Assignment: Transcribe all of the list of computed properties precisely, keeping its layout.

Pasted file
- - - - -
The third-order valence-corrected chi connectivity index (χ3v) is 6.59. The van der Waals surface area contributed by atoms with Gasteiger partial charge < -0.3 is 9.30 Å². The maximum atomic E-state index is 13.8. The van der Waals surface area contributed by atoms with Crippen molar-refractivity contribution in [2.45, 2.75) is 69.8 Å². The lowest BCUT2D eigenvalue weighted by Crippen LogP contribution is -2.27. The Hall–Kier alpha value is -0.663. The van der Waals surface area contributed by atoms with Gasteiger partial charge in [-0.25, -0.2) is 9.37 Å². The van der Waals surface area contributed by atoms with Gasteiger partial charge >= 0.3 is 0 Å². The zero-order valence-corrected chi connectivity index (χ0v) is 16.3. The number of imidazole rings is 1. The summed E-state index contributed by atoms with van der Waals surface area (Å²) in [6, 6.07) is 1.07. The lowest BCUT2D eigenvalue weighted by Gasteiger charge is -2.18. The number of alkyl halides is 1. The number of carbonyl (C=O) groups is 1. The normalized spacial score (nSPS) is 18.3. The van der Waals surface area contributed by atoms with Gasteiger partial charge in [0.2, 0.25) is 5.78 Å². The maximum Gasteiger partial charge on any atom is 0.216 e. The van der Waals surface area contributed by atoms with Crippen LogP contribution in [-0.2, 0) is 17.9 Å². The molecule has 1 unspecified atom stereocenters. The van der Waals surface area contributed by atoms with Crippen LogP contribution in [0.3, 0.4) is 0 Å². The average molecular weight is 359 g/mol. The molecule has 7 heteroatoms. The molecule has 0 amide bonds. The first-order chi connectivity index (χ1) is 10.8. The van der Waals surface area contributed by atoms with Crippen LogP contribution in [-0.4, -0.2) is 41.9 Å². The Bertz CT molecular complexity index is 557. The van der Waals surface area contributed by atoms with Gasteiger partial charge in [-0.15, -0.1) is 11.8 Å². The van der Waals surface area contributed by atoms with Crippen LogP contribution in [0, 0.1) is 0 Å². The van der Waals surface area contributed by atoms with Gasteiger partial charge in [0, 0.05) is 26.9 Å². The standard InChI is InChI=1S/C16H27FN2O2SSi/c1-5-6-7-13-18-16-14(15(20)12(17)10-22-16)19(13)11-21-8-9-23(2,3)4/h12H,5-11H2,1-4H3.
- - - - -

The third-order valence-corrected chi connectivity index (χ3v) is 6.59. The van der Waals surface area contributed by atoms with Gasteiger partial charge < -0.3 is 9.30 Å². The maximum atomic E-state index is 13.8. The van der Waals surface area contributed by atoms with Crippen molar-refractivity contribution in [2.45, 2.75) is 69.8 Å². The lowest BCUT2D eigenvalue weighted by Crippen LogP contribution is -2.27. The Hall–Kier alpha value is -0.663. The van der Waals surface area contributed by atoms with Gasteiger partial charge in [-0.25, -0.2) is 9.37 Å². The van der Waals surface area contributed by atoms with Gasteiger partial charge >= 0.3 is 0 Å². The zero-order valence-corrected chi connectivity index (χ0v) is 16.3. The number of imidazole rings is 1. The summed E-state index contributed by atoms with van der Waals surface area (Å²) in [6, 6.07) is 1.07. The lowest BCUT2D eigenvalue weighted by Gasteiger charge is -2.18. The number of alkyl halides is 1. The number of carbonyl (C=O) groups is 1. The normalized spacial score (nSPS) is 18.3. The van der Waals surface area contributed by atoms with Gasteiger partial charge in [0.2, 0.25) is 5.78 Å². The maximum Gasteiger partial charge on any atom is 0.216 e. The van der Waals surface area contributed by atoms with Crippen LogP contribution in [-0.2, 0) is 17.9 Å². The molecule has 1 unspecified atom stereocenters. The van der Waals surface area contributed by atoms with Crippen LogP contribution in [0.3, 0.4) is 0 Å². The average molecular weight is 359 g/mol. The molecule has 7 heteroatoms. The molecule has 0 amide bonds. The first-order chi connectivity index (χ1) is 10.8. The van der Waals surface area contributed by atoms with Crippen LogP contribution in [-0.4, -0.2) is 41.9 Å². The Bertz CT molecular complexity index is 557. The van der Waals surface area contributed by atoms with Gasteiger partial charge in [-0.15, -0.1) is 11.8 Å². The van der Waals surface area contributed by atoms with Crippen LogP contribution in [0, 0.1) is 0 Å². The van der Waals surface area contributed by atoms with Gasteiger partial charge in [0, 0.05) is 26.9 Å². The standard InChI is InChI=1S/C16H27FN2O2SSi/c1-5-6-7-13-18-16-14(15(20)12(17)10-22-16)19(13)11-21-8-9-23(2,3)4/h12H,5-11H2,1-4H3.